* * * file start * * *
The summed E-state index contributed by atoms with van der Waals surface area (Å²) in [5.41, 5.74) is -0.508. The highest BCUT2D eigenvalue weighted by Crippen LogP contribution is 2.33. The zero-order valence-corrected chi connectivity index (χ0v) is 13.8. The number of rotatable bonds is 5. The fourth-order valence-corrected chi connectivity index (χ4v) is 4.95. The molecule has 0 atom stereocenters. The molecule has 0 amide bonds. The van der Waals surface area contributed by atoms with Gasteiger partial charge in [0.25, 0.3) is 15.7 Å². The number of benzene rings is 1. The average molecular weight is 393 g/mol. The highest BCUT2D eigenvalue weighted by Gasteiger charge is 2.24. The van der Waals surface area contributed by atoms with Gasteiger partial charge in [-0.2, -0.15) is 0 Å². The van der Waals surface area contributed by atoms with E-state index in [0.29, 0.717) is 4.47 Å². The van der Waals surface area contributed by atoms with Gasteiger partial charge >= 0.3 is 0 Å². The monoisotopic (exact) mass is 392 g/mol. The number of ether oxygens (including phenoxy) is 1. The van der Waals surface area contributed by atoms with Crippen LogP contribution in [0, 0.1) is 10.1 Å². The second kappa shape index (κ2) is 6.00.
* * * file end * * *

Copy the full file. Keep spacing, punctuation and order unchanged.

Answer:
The summed E-state index contributed by atoms with van der Waals surface area (Å²) in [5.41, 5.74) is -0.508. The highest BCUT2D eigenvalue weighted by Crippen LogP contribution is 2.33. The zero-order valence-corrected chi connectivity index (χ0v) is 13.8. The number of rotatable bonds is 5. The fourth-order valence-corrected chi connectivity index (χ4v) is 4.95. The molecule has 0 atom stereocenters. The molecule has 0 amide bonds. The van der Waals surface area contributed by atoms with Gasteiger partial charge in [0.25, 0.3) is 15.7 Å². The number of benzene rings is 1. The average molecular weight is 393 g/mol. The highest BCUT2D eigenvalue weighted by Gasteiger charge is 2.24. The van der Waals surface area contributed by atoms with Gasteiger partial charge in [-0.2, -0.15) is 0 Å². The van der Waals surface area contributed by atoms with E-state index in [0.29, 0.717) is 4.47 Å². The van der Waals surface area contributed by atoms with Gasteiger partial charge >= 0.3 is 0 Å². The monoisotopic (exact) mass is 392 g/mol. The number of ether oxygens (including phenoxy) is 1. The van der Waals surface area contributed by atoms with Crippen LogP contribution in [0, 0.1) is 10.1 Å². The second kappa shape index (κ2) is 6.00.